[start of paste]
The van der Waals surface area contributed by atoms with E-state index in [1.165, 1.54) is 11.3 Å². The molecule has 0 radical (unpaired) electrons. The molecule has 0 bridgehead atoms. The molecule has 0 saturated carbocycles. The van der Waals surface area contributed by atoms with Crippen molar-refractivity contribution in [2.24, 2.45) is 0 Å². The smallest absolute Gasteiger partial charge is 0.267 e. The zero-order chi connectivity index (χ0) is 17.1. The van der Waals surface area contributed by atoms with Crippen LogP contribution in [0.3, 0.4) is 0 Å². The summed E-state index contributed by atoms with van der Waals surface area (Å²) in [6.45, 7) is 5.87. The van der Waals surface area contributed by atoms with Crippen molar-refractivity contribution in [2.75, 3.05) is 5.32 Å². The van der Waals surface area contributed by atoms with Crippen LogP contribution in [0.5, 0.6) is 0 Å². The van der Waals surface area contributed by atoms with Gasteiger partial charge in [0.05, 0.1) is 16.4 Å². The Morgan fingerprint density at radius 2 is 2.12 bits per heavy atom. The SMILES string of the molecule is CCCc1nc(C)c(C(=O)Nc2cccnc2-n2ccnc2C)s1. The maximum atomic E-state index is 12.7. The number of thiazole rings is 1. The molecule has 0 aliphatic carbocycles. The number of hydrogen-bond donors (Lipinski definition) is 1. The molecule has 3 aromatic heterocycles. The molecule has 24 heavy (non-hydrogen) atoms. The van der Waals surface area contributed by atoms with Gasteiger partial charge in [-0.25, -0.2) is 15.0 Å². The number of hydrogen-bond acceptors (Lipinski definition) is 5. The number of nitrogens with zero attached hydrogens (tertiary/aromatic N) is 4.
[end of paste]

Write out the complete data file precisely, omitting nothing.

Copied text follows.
The van der Waals surface area contributed by atoms with E-state index in [1.165, 1.54) is 11.3 Å². The molecule has 0 radical (unpaired) electrons. The molecule has 0 bridgehead atoms. The molecule has 0 saturated carbocycles. The van der Waals surface area contributed by atoms with Crippen molar-refractivity contribution in [2.24, 2.45) is 0 Å². The smallest absolute Gasteiger partial charge is 0.267 e. The zero-order chi connectivity index (χ0) is 17.1. The van der Waals surface area contributed by atoms with Crippen LogP contribution in [0.3, 0.4) is 0 Å². The summed E-state index contributed by atoms with van der Waals surface area (Å²) in [6.45, 7) is 5.87. The van der Waals surface area contributed by atoms with Crippen molar-refractivity contribution in [2.75, 3.05) is 5.32 Å². The van der Waals surface area contributed by atoms with Crippen LogP contribution in [0.5, 0.6) is 0 Å². The van der Waals surface area contributed by atoms with Gasteiger partial charge in [0.05, 0.1) is 16.4 Å². The Morgan fingerprint density at radius 2 is 2.12 bits per heavy atom. The SMILES string of the molecule is CCCc1nc(C)c(C(=O)Nc2cccnc2-n2ccnc2C)s1. The maximum atomic E-state index is 12.7. The number of thiazole rings is 1. The molecule has 0 aliphatic carbocycles. The number of hydrogen-bond donors (Lipinski definition) is 1. The molecule has 3 aromatic heterocycles. The molecule has 24 heavy (non-hydrogen) atoms. The van der Waals surface area contributed by atoms with Gasteiger partial charge in [-0.25, -0.2) is 15.0 Å². The number of hydrogen-bond acceptors (Lipinski definition) is 5. The number of nitrogens with zero attached hydrogens (tertiary/aromatic N) is 4.